BMW To Retire Its Quad-Turbo Diesel Engine In September 

This diesel-powered engineering marvel will go out with a bang in a limited edition BMW X5 and X7 M50d.

It is not in any doubt that BMW has made some amazing engines over the years. There was the sonorous V10 in the E60 M5, and the naturally aspirated 6.1 litre V12 in the McLaren F1. Lest we not forget the long line of creamy straight sixes that wormed its way into the hearts of many a Bimmer enthusiast. 

To the oil-burning fraternity though, the engine that would be remembered most fondly would perhaps be the soon-to-be-retired B57D30S0. This engine code may not mean much to the wider car community, but those in the know would tell you that this sequence of letters and numbers refer to BMWs quad-turbocharged straight six diesel engine. 

A spin-off from the conventional B57 series of single turbo diesel straight six, BMW strapped on three additional snails in 2017 as a response to the increasing demand for more performance in the Bavarian brand’s increasingly large number of larger-sized SUVs. 

BMW is no stranger to strapping ludicrous amounts of turbochargers to its oil-burning engines, as demonstrated by the tri-turbocharged N57 range. However, with this quad-turbocharged successor was another giant leap ahead in terms of performance and efficiency. 

With the same number of turbos as a Bugatti Chiron, this power plant has been known to put out 294 kW and an Earth-moving 760 Nm of torque. Usually mated to an eight-speed Steptronic transmission, this powertrain combination has been said to easily provide brisk acceleration and ample amounts of overtaking power in even the heaviest of BMW vehicles, such as the gargantuan 2.5 tonne X7 SUV.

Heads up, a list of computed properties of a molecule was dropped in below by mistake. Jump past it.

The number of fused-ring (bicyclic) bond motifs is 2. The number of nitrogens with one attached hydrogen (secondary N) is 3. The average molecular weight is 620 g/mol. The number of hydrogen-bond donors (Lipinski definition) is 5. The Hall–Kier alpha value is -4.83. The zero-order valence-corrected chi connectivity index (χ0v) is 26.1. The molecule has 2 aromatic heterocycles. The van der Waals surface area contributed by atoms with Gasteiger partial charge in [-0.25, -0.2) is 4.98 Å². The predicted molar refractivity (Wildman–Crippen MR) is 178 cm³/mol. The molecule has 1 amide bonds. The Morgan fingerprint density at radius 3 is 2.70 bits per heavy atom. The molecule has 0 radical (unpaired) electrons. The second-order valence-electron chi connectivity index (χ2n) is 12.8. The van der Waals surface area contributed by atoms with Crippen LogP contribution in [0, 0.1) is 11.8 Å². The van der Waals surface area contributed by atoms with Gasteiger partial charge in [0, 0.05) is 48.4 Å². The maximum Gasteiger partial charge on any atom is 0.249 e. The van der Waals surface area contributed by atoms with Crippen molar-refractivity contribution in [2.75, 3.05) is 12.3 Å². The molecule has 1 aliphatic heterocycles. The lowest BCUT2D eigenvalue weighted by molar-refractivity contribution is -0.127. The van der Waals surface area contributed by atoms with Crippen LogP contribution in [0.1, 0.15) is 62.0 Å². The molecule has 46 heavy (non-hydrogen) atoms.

This powertrain was not only immensely powerful, but also had commendable efficiency. When installed in the smaller X5, BMW claims that a cruising fuel consumption 14.2 km/l was an achievable goal. In addition to that, the powertrain combination was also deemed refined enough to make its way into the flagship BMW luxury sedan in the form of the 750d. 

Usually denoted with the 50d suffix, this engineering marvel found its way into the X5, X6, X7 SUVs and also the 5 series as the M550d and the 7 series as the 750d. Alas, this engine will soon be killed off by BMW due to cost and the lack of sales. The calls for electrification and the dirty truth about diesels has also not helped matters. 

A limited run of X550d and X750d will be produced to commemorate the end of this fascinating oil-burner. No word on the exact spec yet but these ‘Final Editions’ will only be sold in limited markets around Eastern Europe. 

BMW is not the only one to be canning its flagship diesels, the Volkswagen Audi Group is also expected to ditch its 4.0 V8 TDI. With all these halo oil-burning engines slowly being relegated to the history books, the reign of diesel might soon be coming to an end. 

Joshua Chin

Automotive journalist. Professional work on and Personal writing found at Instagram: @driveeveryday

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